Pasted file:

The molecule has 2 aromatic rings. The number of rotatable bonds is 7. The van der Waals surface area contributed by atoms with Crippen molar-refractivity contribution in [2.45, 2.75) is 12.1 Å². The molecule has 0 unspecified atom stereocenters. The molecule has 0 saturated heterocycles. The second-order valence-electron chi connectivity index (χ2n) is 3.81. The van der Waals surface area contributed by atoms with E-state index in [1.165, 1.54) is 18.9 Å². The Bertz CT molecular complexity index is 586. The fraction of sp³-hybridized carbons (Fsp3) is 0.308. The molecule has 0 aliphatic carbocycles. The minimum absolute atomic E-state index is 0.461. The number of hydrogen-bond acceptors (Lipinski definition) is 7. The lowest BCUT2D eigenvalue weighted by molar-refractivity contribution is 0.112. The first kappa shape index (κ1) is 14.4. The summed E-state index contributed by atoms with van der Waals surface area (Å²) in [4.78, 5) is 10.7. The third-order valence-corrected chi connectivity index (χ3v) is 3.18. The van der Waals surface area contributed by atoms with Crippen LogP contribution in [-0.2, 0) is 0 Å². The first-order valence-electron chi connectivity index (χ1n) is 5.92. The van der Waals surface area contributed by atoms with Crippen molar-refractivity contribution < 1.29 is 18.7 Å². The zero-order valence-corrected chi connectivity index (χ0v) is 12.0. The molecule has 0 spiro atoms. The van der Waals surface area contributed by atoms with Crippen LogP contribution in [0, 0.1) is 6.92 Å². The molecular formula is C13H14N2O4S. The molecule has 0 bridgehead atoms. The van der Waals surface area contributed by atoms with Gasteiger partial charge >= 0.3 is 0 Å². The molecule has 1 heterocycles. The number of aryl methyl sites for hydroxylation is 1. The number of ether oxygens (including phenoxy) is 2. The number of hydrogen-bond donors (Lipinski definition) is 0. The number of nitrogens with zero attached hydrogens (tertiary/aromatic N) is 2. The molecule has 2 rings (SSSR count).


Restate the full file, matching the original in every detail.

The molecule has 2 aromatic rings. The number of rotatable bonds is 7. The van der Waals surface area contributed by atoms with Crippen molar-refractivity contribution in [2.45, 2.75) is 12.1 Å². The molecule has 0 unspecified atom stereocenters. The molecule has 0 saturated heterocycles. The second-order valence-electron chi connectivity index (χ2n) is 3.81. The van der Waals surface area contributed by atoms with E-state index in [1.165, 1.54) is 18.9 Å². The Bertz CT molecular complexity index is 586. The fraction of sp³-hybridized carbons (Fsp3) is 0.308. The molecule has 0 aliphatic carbocycles. The minimum absolute atomic E-state index is 0.461. The number of hydrogen-bond acceptors (Lipinski definition) is 7. The lowest BCUT2D eigenvalue weighted by molar-refractivity contribution is 0.112. The first kappa shape index (κ1) is 14.4. The summed E-state index contributed by atoms with van der Waals surface area (Å²) in [4.78, 5) is 10.7. The third-order valence-corrected chi connectivity index (χ3v) is 3.18. The van der Waals surface area contributed by atoms with Crippen LogP contribution in [-0.2, 0) is 0 Å². The first-order valence-electron chi connectivity index (χ1n) is 5.92. The van der Waals surface area contributed by atoms with Crippen molar-refractivity contribution < 1.29 is 18.7 Å². The zero-order valence-corrected chi connectivity index (χ0v) is 12.0. The molecule has 0 spiro atoms. The van der Waals surface area contributed by atoms with Crippen LogP contribution in [0, 0.1) is 6.92 Å². The molecular formula is C13H14N2O4S. The molecule has 0 bridgehead atoms. The van der Waals surface area contributed by atoms with Gasteiger partial charge >= 0.3 is 0 Å². The molecule has 1 heterocycles. The number of aryl methyl sites for hydroxylation is 1. The number of ether oxygens (including phenoxy) is 2. The number of hydrogen-bond donors (Lipinski definition) is 0. The number of nitrogens with zero attached hydrogens (tertiary/aromatic N) is 2. The molecule has 2 rings (SSSR count).